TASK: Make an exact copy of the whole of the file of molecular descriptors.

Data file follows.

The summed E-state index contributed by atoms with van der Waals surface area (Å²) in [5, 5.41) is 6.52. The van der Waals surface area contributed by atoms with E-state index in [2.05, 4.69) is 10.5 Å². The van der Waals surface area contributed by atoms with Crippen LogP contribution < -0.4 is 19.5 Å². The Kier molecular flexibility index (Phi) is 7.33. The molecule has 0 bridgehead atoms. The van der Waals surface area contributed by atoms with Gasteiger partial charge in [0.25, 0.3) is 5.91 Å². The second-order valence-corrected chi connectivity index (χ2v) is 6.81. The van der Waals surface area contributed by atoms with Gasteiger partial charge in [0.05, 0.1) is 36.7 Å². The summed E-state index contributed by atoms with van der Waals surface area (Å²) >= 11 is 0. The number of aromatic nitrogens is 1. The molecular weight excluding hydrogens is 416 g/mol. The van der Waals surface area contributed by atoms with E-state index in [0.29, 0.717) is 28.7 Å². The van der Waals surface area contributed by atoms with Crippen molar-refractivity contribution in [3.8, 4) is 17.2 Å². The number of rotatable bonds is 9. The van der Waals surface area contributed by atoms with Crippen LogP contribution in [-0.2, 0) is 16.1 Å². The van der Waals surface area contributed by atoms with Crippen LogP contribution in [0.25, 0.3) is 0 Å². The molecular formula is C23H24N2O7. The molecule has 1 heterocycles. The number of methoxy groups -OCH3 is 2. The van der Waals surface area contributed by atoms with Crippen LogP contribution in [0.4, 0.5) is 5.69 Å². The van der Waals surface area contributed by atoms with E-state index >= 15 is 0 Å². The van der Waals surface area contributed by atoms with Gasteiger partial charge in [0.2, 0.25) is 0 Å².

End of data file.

The summed E-state index contributed by atoms with van der Waals surface area (Å²) in [5, 5.41) is 6.52. The van der Waals surface area contributed by atoms with E-state index in [2.05, 4.69) is 10.5 Å². The van der Waals surface area contributed by atoms with Crippen LogP contribution < -0.4 is 19.5 Å². The Kier molecular flexibility index (Phi) is 7.33. The molecule has 0 bridgehead atoms. The van der Waals surface area contributed by atoms with Gasteiger partial charge in [0.25, 0.3) is 5.91 Å². The second-order valence-corrected chi connectivity index (χ2v) is 6.81. The van der Waals surface area contributed by atoms with Gasteiger partial charge in [0.05, 0.1) is 36.7 Å². The summed E-state index contributed by atoms with van der Waals surface area (Å²) >= 11 is 0. The number of aromatic nitrogens is 1. The molecular weight excluding hydrogens is 416 g/mol. The van der Waals surface area contributed by atoms with E-state index in [0.29, 0.717) is 28.7 Å². The van der Waals surface area contributed by atoms with Crippen molar-refractivity contribution in [3.8, 4) is 17.2 Å². The number of rotatable bonds is 9. The van der Waals surface area contributed by atoms with Crippen LogP contribution in [-0.2, 0) is 16.1 Å². The van der Waals surface area contributed by atoms with Crippen LogP contribution in [0.25, 0.3) is 0 Å². The molecular formula is C23H24N2O7. The molecule has 1 heterocycles. The number of methoxy groups -OCH3 is 2. The van der Waals surface area contributed by atoms with Crippen LogP contribution in [0.4, 0.5) is 5.69 Å². The van der Waals surface area contributed by atoms with E-state index >= 15 is 0 Å². The van der Waals surface area contributed by atoms with Gasteiger partial charge in [0.2, 0.25) is 0 Å².